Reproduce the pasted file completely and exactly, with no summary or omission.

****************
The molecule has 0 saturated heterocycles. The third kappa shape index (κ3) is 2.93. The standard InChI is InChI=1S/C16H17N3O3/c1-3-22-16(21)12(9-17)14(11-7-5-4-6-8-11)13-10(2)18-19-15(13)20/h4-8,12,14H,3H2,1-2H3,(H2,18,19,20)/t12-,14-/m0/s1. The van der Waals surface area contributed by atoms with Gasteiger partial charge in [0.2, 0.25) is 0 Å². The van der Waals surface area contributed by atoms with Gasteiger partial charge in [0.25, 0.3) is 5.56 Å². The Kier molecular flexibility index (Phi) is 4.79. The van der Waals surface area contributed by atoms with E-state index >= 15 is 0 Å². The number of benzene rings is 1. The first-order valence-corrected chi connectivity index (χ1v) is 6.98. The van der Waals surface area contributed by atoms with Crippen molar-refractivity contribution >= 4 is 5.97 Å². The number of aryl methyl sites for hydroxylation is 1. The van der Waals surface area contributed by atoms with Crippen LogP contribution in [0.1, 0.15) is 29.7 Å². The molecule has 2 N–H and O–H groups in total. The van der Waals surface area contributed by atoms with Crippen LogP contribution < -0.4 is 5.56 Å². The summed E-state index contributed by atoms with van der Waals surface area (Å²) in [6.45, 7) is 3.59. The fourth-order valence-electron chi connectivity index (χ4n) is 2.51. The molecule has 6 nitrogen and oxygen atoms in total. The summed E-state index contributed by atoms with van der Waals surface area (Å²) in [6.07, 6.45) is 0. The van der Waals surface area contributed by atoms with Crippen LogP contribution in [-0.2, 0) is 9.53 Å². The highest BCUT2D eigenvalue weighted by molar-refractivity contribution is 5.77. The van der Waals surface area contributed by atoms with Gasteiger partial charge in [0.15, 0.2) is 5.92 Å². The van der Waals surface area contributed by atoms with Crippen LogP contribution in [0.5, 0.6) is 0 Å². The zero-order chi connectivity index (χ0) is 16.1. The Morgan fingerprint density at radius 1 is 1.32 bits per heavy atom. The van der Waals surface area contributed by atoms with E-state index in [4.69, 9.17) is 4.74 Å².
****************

The molecule has 0 saturated heterocycles. The third kappa shape index (κ3) is 2.93. The standard InChI is InChI=1S/C16H17N3O3/c1-3-22-16(21)12(9-17)14(11-7-5-4-6-8-11)13-10(2)18-19-15(13)20/h4-8,12,14H,3H2,1-2H3,(H2,18,19,20)/t12-,14-/m0/s1. The van der Waals surface area contributed by atoms with Gasteiger partial charge in [0.2, 0.25) is 0 Å². The van der Waals surface area contributed by atoms with Gasteiger partial charge in [0.25, 0.3) is 5.56 Å². The Kier molecular flexibility index (Phi) is 4.79. The van der Waals surface area contributed by atoms with E-state index >= 15 is 0 Å². The number of benzene rings is 1. The first-order valence-corrected chi connectivity index (χ1v) is 6.98. The van der Waals surface area contributed by atoms with Crippen molar-refractivity contribution >= 4 is 5.97 Å². The number of aryl methyl sites for hydroxylation is 1. The van der Waals surface area contributed by atoms with Crippen LogP contribution in [0.1, 0.15) is 29.7 Å². The molecule has 2 N–H and O–H groups in total. The van der Waals surface area contributed by atoms with Crippen LogP contribution < -0.4 is 5.56 Å². The summed E-state index contributed by atoms with van der Waals surface area (Å²) in [6.45, 7) is 3.59. The fourth-order valence-electron chi connectivity index (χ4n) is 2.51. The molecule has 6 nitrogen and oxygen atoms in total. The summed E-state index contributed by atoms with van der Waals surface area (Å²) in [6.07, 6.45) is 0. The van der Waals surface area contributed by atoms with Crippen LogP contribution in [-0.2, 0) is 9.53 Å². The highest BCUT2D eigenvalue weighted by molar-refractivity contribution is 5.77. The van der Waals surface area contributed by atoms with Gasteiger partial charge in [0.15, 0.2) is 5.92 Å². The van der Waals surface area contributed by atoms with Crippen LogP contribution in [0.5, 0.6) is 0 Å². The zero-order chi connectivity index (χ0) is 16.1. The Morgan fingerprint density at radius 1 is 1.32 bits per heavy atom. The van der Waals surface area contributed by atoms with E-state index in [4.69, 9.17) is 4.74 Å².